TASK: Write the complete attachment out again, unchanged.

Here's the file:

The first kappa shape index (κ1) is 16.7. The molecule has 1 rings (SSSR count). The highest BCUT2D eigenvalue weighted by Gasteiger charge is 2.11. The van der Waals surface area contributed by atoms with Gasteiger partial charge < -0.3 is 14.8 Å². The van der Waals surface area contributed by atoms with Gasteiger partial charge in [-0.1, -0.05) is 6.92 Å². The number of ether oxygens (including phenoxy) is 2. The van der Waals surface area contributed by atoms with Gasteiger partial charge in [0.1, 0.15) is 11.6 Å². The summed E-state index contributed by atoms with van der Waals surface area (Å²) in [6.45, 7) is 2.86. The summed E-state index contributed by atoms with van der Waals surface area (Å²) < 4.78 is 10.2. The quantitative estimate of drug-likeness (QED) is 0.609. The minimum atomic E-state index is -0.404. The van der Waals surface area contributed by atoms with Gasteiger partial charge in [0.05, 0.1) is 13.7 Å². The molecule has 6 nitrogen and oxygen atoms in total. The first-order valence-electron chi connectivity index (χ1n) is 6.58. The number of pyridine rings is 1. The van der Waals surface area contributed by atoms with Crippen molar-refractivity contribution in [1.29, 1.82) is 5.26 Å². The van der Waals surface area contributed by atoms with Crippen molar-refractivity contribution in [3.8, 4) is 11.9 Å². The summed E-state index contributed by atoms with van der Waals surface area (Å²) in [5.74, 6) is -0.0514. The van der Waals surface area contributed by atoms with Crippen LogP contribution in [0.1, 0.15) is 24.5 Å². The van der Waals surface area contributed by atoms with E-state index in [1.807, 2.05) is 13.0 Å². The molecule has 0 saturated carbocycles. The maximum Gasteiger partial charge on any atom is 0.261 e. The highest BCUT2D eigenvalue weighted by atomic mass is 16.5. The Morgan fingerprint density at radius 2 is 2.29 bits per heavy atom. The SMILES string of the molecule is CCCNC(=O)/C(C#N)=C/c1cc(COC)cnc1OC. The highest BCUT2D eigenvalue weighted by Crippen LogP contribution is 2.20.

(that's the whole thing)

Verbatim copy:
The first kappa shape index (κ1) is 16.7. The molecule has 1 rings (SSSR count). The highest BCUT2D eigenvalue weighted by Gasteiger charge is 2.11. The van der Waals surface area contributed by atoms with Gasteiger partial charge < -0.3 is 14.8 Å². The van der Waals surface area contributed by atoms with Gasteiger partial charge in [-0.1, -0.05) is 6.92 Å². The number of ether oxygens (including phenoxy) is 2. The van der Waals surface area contributed by atoms with Gasteiger partial charge in [0.1, 0.15) is 11.6 Å². The summed E-state index contributed by atoms with van der Waals surface area (Å²) in [6.45, 7) is 2.86. The summed E-state index contributed by atoms with van der Waals surface area (Å²) < 4.78 is 10.2. The quantitative estimate of drug-likeness (QED) is 0.609. The minimum atomic E-state index is -0.404. The van der Waals surface area contributed by atoms with Gasteiger partial charge in [0.05, 0.1) is 13.7 Å². The molecule has 6 nitrogen and oxygen atoms in total. The first-order valence-electron chi connectivity index (χ1n) is 6.58. The number of pyridine rings is 1. The van der Waals surface area contributed by atoms with Crippen molar-refractivity contribution in [1.29, 1.82) is 5.26 Å². The van der Waals surface area contributed by atoms with Crippen molar-refractivity contribution in [3.8, 4) is 11.9 Å². The summed E-state index contributed by atoms with van der Waals surface area (Å²) in [5.74, 6) is -0.0514. The van der Waals surface area contributed by atoms with Crippen LogP contribution in [0.1, 0.15) is 24.5 Å². The van der Waals surface area contributed by atoms with E-state index in [1.807, 2.05) is 13.0 Å². The molecule has 0 saturated carbocycles. The maximum Gasteiger partial charge on any atom is 0.261 e. The highest BCUT2D eigenvalue weighted by atomic mass is 16.5. The Morgan fingerprint density at radius 2 is 2.29 bits per heavy atom. The SMILES string of the molecule is CCCNC(=O)/C(C#N)=C/c1cc(COC)cnc1OC. The highest BCUT2D eigenvalue weighted by Crippen LogP contribution is 2.20.